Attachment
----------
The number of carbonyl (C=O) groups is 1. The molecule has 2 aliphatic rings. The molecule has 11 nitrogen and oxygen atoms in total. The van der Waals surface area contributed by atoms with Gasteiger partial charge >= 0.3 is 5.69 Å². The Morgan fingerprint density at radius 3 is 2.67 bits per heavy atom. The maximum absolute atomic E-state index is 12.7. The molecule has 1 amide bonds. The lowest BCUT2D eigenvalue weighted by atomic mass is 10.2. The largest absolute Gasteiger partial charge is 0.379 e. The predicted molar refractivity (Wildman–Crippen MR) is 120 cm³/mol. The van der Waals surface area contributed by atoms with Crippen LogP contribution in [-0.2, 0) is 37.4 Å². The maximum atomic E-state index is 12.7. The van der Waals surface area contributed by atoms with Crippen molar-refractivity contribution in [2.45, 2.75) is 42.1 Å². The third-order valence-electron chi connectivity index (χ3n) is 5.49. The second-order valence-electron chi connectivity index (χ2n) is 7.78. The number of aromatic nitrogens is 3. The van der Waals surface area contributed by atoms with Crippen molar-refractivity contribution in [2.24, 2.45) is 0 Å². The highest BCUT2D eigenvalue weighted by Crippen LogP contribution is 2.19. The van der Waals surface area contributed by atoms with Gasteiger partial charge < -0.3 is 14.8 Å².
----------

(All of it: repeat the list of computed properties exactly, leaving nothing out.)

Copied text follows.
The number of carbonyl (C=O) groups is 1. The molecule has 2 aliphatic rings. The molecule has 11 nitrogen and oxygen atoms in total. The van der Waals surface area contributed by atoms with Gasteiger partial charge >= 0.3 is 5.69 Å². The Morgan fingerprint density at radius 3 is 2.67 bits per heavy atom. The maximum absolute atomic E-state index is 12.7. The molecule has 1 amide bonds. The lowest BCUT2D eigenvalue weighted by atomic mass is 10.2. The largest absolute Gasteiger partial charge is 0.379 e. The predicted molar refractivity (Wildman–Crippen MR) is 120 cm³/mol. The van der Waals surface area contributed by atoms with Crippen LogP contribution in [-0.2, 0) is 37.4 Å². The maximum atomic E-state index is 12.7. The van der Waals surface area contributed by atoms with Crippen molar-refractivity contribution in [2.45, 2.75) is 42.1 Å². The third-order valence-electron chi connectivity index (χ3n) is 5.49. The second-order valence-electron chi connectivity index (χ2n) is 7.78. The number of aromatic nitrogens is 3. The van der Waals surface area contributed by atoms with Crippen molar-refractivity contribution in [2.24, 2.45) is 0 Å². The highest BCUT2D eigenvalue weighted by Crippen LogP contribution is 2.19. The van der Waals surface area contributed by atoms with Gasteiger partial charge < -0.3 is 14.8 Å².